But he did not really mean 'thanks'!
Yesterday's great big dipshit presser was the actual press briefing in more than 40 days, and Sarah Huckabee Sanders got most of the attention for saying you'll have to ask Democrats whether Donald Trump thinks Dems hate Jews. (Answer from a Democrat, me: He definitely thinks so if it gets applause.) But the presser started off with a pitch by Acting Director of the Office of Management and Budget Russell Vought, proclaiming that Donald Trump had met all his campaign promises by submitting a budget that, if enacted by Congress, will make the federal budget disappear eventually by slashing everything but the military. So please, nobody mention the debt-'sploding Big Fat Tax Cuts for Rich Fuckwads, OK -- they would pay for themselves, but Barack Obama and Congress -- controlled up to two months ago by Republicans -- eated all the money.
Here's the whole gory mess. We like Vought's big grin at "Happy Budget Day," since it may someday be the illustrative photo for "Death's-Head Rictus."
Let them eat paper towels.
Remember that weird story about how Donald Trump became convinced, on the basis of nothing, that Puerto Rico was mis-spending hurricane relief funds on its debt, and didn't want a single dollar in aid going to Puerto Rico? Turns out he may have gotten his way, since emergency aid has been bottled up in Congress since January. $600 million in additional nutrition assistance funding passed the House, but so far, the Senate hasn't touched it. So now Puerto Rico is cutting back on food stamp payments by an average of 25 percent, to make the existing funding last just a little bit longer. And there's no telling when more funding will be made available. Donald Trump is more interested in WALL right now, so those people on that island in the big water will just have to tough it out. They shouldn't have let that one mayor lady say mean things about Trump, probably. Hey, what's on "Fox and Friends"?
The cutbacks began today, and they're having an immediate effect, as the Washington Post reports:
A History of America in Ten Strikes by Erik Loomis, Part 3
Happy Daylight Savings Day, Wonkers! Are you as completely discombobulated as Yr Dok Zoom is, coffee or no? Here's hoping you are not! Nevertheless, let us wrap up our discussion of Erik Loomis's excellent A History of America in Ten Strikes, our Wonkette Book Club selection for this month. It's a hella good overview of labor history in a country that loves to praise hard work, just as long as workers don't get too uppity. Last week we closed with the labor movement at the peak of its power following World War II, when a string of presidents enacted mostly pro-labor policies, or at least tended not to explicitly side with corporate America's desires to gut the power of unions.
Things, as you already know, changed.
Fine, make the rhetoric guy write about economics.
The February jobs numbers are out, and the only thing anyone can agree on is that it's kind of weird that following two months of solid job growth, only 20,000 new jobs were created in the economy, compared to a forecast of 180,000 new jobs by people who supposedly know things. So is this good news or bad news? What we keep seeing -- at CNN Bidniss, the New York Times, and Bigass Accountants R Us -- is that a single month's job numbers don't really mean a lot, since they could be a blip, who knows? Or maybe they could signal the END OF THE WORLD, because economix is funny like that.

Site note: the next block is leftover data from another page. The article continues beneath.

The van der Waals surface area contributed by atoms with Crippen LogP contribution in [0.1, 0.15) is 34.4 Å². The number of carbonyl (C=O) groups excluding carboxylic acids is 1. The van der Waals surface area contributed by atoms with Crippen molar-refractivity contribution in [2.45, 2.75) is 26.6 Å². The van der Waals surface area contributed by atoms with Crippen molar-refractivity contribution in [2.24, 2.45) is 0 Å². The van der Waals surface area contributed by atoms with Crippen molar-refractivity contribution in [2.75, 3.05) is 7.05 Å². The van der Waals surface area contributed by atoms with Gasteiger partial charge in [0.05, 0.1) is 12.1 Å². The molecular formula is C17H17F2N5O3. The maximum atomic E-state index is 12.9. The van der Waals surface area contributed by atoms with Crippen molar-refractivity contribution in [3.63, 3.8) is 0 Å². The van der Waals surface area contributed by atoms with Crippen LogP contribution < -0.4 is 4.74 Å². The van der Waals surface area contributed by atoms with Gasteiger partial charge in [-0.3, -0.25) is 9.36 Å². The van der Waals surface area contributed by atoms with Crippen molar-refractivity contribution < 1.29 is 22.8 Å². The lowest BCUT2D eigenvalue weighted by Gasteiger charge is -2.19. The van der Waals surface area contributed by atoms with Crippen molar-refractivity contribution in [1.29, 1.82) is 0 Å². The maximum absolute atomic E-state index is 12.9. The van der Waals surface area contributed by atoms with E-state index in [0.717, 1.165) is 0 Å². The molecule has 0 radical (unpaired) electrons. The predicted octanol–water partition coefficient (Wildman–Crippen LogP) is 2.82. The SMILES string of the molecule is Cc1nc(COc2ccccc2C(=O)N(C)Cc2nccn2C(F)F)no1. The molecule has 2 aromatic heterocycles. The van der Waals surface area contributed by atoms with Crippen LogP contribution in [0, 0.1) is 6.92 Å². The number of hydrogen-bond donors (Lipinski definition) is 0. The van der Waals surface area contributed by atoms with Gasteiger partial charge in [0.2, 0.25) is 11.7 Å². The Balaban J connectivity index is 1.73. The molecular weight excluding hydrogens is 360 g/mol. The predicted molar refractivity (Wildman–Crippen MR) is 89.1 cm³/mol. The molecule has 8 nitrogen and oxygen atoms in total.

Keep doing what you're doing, Sherrod!
Sen. Sherrod Brown announced today that he's not going to run for president, but will instead back whoever the 2020 Democratic nominee is, and keep fighting the good fight in the US Senate. On a conference call with Ohio reporters, Brown explained that's where he enjoys himself the most:
As you've heard me say many times, when you love this country, you fight for the people who make it work. I fight best when I bring joy to the battle, [...] And I find that joy fighting for Ohio in the Senate. So that's where I can be most effective.
Fair enough! Brown sure had looked like he was gearing up for a presidential run, what with going on a high profile "Dignity of Work" listening tour of states that just happened to hold the first few presidential caucuses and primaries. As Cleveland.com notes, the crowded primary field and Brown's expensive 2018 reelection campaign may have put him at some disadvantage, although Brown insisted on the call those factors had nothing to do with his decision:
"It's not fear of any specific opponent. It wasn't process. It wasn't money," Brown said. "I wrestled with this since talking with my family about it at Christmas."
Brown also said it was a "nonfactor" that if he'd actually won the presidency, his Senate seat would be filled with an appointment by Ohio Gov. Mike Dewine, a Republican -- and honestly, we can kind of buy that, since that's a pretty high level of chicken-counting anyway.
It's an end-of-day Nice Time! Hooray!
Attention, Democratic candidates running in 2020 -- not just for president, but for ANYTHING: Get on board with the American Family Act, introduced today in the Senate by Michael Bennet of Colorado and Sherrod Brown of Ohio. In the House, it's been introduced by Democratic Congresswomen Rosa DeLauro of Connecticut and Suzan DelBene of Washington. It's a ridiculously simple way to make middle-class and working families better off through fairly simple tweaks to the existing child tax credit, as Dylan Matthews explains at Vox.